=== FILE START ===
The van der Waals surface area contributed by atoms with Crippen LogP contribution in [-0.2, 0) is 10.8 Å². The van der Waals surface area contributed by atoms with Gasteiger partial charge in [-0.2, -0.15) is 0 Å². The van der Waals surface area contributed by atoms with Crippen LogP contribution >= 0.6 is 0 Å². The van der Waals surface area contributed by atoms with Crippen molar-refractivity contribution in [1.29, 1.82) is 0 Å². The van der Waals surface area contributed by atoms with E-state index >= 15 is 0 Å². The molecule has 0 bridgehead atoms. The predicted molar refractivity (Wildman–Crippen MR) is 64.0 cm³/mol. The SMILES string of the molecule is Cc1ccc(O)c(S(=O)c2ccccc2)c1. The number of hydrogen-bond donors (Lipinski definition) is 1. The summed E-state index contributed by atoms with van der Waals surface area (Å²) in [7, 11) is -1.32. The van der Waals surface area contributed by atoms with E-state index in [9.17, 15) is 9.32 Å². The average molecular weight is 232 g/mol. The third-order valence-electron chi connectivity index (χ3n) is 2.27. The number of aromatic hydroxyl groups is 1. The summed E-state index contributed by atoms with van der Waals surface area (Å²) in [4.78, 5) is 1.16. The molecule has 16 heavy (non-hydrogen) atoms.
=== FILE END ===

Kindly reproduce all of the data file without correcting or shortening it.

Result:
The van der Waals surface area contributed by atoms with Crippen LogP contribution in [-0.2, 0) is 10.8 Å². The van der Waals surface area contributed by atoms with Gasteiger partial charge in [-0.2, -0.15) is 0 Å². The van der Waals surface area contributed by atoms with Crippen LogP contribution >= 0.6 is 0 Å². The van der Waals surface area contributed by atoms with Crippen molar-refractivity contribution in [1.29, 1.82) is 0 Å². The van der Waals surface area contributed by atoms with E-state index >= 15 is 0 Å². The molecule has 0 bridgehead atoms. The predicted molar refractivity (Wildman–Crippen MR) is 64.0 cm³/mol. The SMILES string of the molecule is Cc1ccc(O)c(S(=O)c2ccccc2)c1. The number of hydrogen-bond donors (Lipinski definition) is 1. The summed E-state index contributed by atoms with van der Waals surface area (Å²) in [7, 11) is -1.32. The van der Waals surface area contributed by atoms with E-state index in [9.17, 15) is 9.32 Å². The average molecular weight is 232 g/mol. The third-order valence-electron chi connectivity index (χ3n) is 2.27. The number of aromatic hydroxyl groups is 1. The summed E-state index contributed by atoms with van der Waals surface area (Å²) in [4.78, 5) is 1.16. The molecule has 16 heavy (non-hydrogen) atoms.